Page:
• December 2017: Fxmsp gets banned from a Russian cybercrime forum after attempting to sell access to a hacked Russian organization. "Puffed up by his initial success, he forgot an unspoken rule in the Russian-speaking hacking community: not hacking within Russia and CIS countries," Group-IB says, referring to the Commonwealth of Independent States, which refers to nine formerly Soviet countries which remain friendly with Moscow (see: Russia's Cybercrime Rule Reminder: Never Hack Russians). In now-deleted posts, Fxmsp "had published an ad for the sale of access to an ATM and to the website of the customs office in two Russian cities," Group-IB says.
  • Jan. 17, 2018: Fxmsp reports having 18 buyers. "The business was going so well for Fxmsp that he hired a user with a nickname Lampeduza - aka Antony Moricone, BigPetya, Fivelife, Nikolay, tor.ter, andropov, and Gromyko - as his sales manager in early 2018," Group-IB says. "Promoting their services, Lampeduza wrote in one of his forum posts: "You will have access to the company's entire network ... You will become THE INVISIBLE GOD OF NETWORKS."
  • August 2018: Fxmsp the group refers to a botnet as being at the center of their operations and facilitating remote access to networks. "They were referring to themselves as the head of the R&D division actually focused on perfecting the botnet, which was apparently a credential stealer or a banker Trojan botnet," AdvIntel's Boguslavskiy says.
  • September 2018: The group complains that selling remote access to hacked networks is taking too much time. "Fxmsp complained that they put too much time into processing the accesses and that they wish to stay more focused on the botnet development," Boguslavskiy says.
  • October 2018: Fxmsp disappeared from cybercrime forums, stating it wanted to focus on their botnet, Boguslavskiy says. Group-IB suggests that the group's disappearance may be due at least in part to Fxmsp and Lampeduza's "trying to sell access to the same network to several different buyers," resulting in blowback and a potentially threatening trust in their offerings.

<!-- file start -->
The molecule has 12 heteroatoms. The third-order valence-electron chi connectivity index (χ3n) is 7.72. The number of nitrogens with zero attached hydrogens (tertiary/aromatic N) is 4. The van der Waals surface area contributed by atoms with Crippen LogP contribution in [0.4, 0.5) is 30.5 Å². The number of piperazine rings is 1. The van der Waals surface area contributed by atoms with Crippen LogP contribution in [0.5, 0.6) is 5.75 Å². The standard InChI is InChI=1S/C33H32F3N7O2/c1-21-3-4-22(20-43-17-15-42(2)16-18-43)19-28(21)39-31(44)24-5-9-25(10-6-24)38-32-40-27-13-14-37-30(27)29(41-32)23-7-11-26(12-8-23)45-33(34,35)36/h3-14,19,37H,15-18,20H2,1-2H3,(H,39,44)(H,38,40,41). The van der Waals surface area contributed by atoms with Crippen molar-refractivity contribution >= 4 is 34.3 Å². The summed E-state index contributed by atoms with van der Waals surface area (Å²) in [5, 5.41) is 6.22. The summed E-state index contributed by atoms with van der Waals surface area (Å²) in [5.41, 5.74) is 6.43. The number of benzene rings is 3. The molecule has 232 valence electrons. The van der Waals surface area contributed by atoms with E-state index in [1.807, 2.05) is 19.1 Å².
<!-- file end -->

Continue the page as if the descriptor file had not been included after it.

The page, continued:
• April 2019: Fxmsp reports that it's making progress on its revamped botnet and it plans to release it in July 2019, Boguslavskiy says. Later in the month, Fxmsp begins offering for sale a total of 30 TB of data - including source code - stolen from three anti-virus vendors, together with remote access to the vendors' networks, for $300,000.
  • May 9, 2019: AdvIntel releases a report documenting the anti-virus hacking and stolen-data sales efforts (see: Crime Gang Advertises Stolen 'Anti-Virus Source Code').
  • Later in May 2019: Possibly feeling the heat, "Lampeduza stated that he no longer worked with Fxmsp, denied any involvement in the high-profile hacks, and said that he had allegedly suspended their cooperation on underground forums due to the greater media attention to Fxmsp," Group-IB says, noting that Lampeduza likely continued to sell remote access to hacked networks privately.
  • Dec. 17, 2019: In a cybercrime forum post, Lampeduza reports that Fxmsp is no longer operating, Group-IB says. But Boguslavskiy says of Fxmsp: "They may be still working privately, using their botnet."

About the Author

Mathew J. Schwartz

Mathew J. Schwartz

Executive Editor, DataBreachToday & Europe

Schwartz is an award-winning journalist with two decades of experience in magazines, newspapers and electronic media. He has covered the information security and privacy sector throughout his career. Before joining Information Security Media Group in 2014, where he now serves as the executive editor, DataBreachToday and for European news coverage, Schwartz was the information security beat reporter for InformationWeek and a frequent contributor to DarkReading, among other publications. He lives in Scotland.